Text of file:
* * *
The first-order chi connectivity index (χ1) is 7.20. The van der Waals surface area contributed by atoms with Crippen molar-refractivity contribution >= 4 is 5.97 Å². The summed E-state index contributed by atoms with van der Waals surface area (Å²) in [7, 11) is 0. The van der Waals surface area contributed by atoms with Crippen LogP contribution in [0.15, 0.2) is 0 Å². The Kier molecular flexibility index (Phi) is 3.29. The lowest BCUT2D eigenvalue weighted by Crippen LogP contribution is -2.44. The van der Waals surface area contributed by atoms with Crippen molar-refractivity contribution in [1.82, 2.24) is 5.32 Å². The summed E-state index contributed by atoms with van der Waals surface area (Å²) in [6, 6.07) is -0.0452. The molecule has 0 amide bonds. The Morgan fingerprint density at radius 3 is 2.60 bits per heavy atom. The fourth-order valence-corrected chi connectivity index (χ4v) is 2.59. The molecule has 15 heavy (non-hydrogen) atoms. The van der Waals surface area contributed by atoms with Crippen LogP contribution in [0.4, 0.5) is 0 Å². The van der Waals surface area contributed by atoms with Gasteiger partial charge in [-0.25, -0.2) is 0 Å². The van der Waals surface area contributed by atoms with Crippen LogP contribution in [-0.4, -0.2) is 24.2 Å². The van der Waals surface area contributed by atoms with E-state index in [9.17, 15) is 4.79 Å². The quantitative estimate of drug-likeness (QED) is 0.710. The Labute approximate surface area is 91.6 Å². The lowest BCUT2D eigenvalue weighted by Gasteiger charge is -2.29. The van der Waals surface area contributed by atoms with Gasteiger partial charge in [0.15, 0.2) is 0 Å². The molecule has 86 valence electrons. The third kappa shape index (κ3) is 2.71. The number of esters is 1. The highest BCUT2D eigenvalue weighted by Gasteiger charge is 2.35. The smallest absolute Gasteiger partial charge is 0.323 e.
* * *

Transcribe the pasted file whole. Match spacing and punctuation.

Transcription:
The first-order chi connectivity index (χ1) is 7.20. The van der Waals surface area contributed by atoms with Crippen molar-refractivity contribution >= 4 is 5.97 Å². The summed E-state index contributed by atoms with van der Waals surface area (Å²) in [7, 11) is 0. The van der Waals surface area contributed by atoms with Crippen LogP contribution in [0.15, 0.2) is 0 Å². The Kier molecular flexibility index (Phi) is 3.29. The lowest BCUT2D eigenvalue weighted by Crippen LogP contribution is -2.44. The van der Waals surface area contributed by atoms with Crippen molar-refractivity contribution in [1.82, 2.24) is 5.32 Å². The summed E-state index contributed by atoms with van der Waals surface area (Å²) in [6, 6.07) is -0.0452. The molecule has 0 amide bonds. The Morgan fingerprint density at radius 3 is 2.60 bits per heavy atom. The fourth-order valence-corrected chi connectivity index (χ4v) is 2.59. The molecule has 15 heavy (non-hydrogen) atoms. The van der Waals surface area contributed by atoms with Crippen LogP contribution in [0.4, 0.5) is 0 Å². The van der Waals surface area contributed by atoms with Gasteiger partial charge in [-0.25, -0.2) is 0 Å². The van der Waals surface area contributed by atoms with Crippen LogP contribution in [-0.4, -0.2) is 24.2 Å². The van der Waals surface area contributed by atoms with E-state index in [9.17, 15) is 4.79 Å². The quantitative estimate of drug-likeness (QED) is 0.710. The Labute approximate surface area is 91.6 Å². The lowest BCUT2D eigenvalue weighted by Gasteiger charge is -2.29. The van der Waals surface area contributed by atoms with Gasteiger partial charge in [0.15, 0.2) is 0 Å². The molecule has 86 valence electrons. The third kappa shape index (κ3) is 2.71. The number of esters is 1. The highest BCUT2D eigenvalue weighted by Gasteiger charge is 2.35. The smallest absolute Gasteiger partial charge is 0.323 e.